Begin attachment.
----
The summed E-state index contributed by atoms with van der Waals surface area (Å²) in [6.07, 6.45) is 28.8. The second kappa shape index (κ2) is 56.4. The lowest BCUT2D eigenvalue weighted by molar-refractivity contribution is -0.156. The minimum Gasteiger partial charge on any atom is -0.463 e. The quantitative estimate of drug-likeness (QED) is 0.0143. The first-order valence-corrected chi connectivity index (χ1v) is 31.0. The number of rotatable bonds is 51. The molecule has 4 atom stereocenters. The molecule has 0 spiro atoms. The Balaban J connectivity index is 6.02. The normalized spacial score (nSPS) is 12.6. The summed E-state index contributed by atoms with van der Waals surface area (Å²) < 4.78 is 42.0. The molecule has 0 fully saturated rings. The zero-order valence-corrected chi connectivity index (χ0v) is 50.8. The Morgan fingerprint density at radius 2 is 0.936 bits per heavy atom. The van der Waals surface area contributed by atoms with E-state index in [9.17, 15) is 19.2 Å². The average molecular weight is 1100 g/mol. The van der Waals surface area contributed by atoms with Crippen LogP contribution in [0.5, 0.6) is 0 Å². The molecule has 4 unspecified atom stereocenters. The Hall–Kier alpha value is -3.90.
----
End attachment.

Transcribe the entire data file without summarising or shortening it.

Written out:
The summed E-state index contributed by atoms with van der Waals surface area (Å²) in [6.07, 6.45) is 28.8. The second kappa shape index (κ2) is 56.4. The lowest BCUT2D eigenvalue weighted by molar-refractivity contribution is -0.156. The minimum Gasteiger partial charge on any atom is -0.463 e. The quantitative estimate of drug-likeness (QED) is 0.0143. The first-order valence-corrected chi connectivity index (χ1v) is 31.0. The number of rotatable bonds is 51. The molecule has 4 atom stereocenters. The molecule has 0 spiro atoms. The Balaban J connectivity index is 6.02. The normalized spacial score (nSPS) is 12.6. The summed E-state index contributed by atoms with van der Waals surface area (Å²) < 4.78 is 42.0. The molecule has 0 fully saturated rings. The zero-order valence-corrected chi connectivity index (χ0v) is 50.8. The Morgan fingerprint density at radius 2 is 0.936 bits per heavy atom. The van der Waals surface area contributed by atoms with E-state index in [9.17, 15) is 19.2 Å². The average molecular weight is 1100 g/mol. The van der Waals surface area contributed by atoms with Crippen LogP contribution in [0.5, 0.6) is 0 Å². The molecule has 4 unspecified atom stereocenters. The Hall–Kier alpha value is -3.90.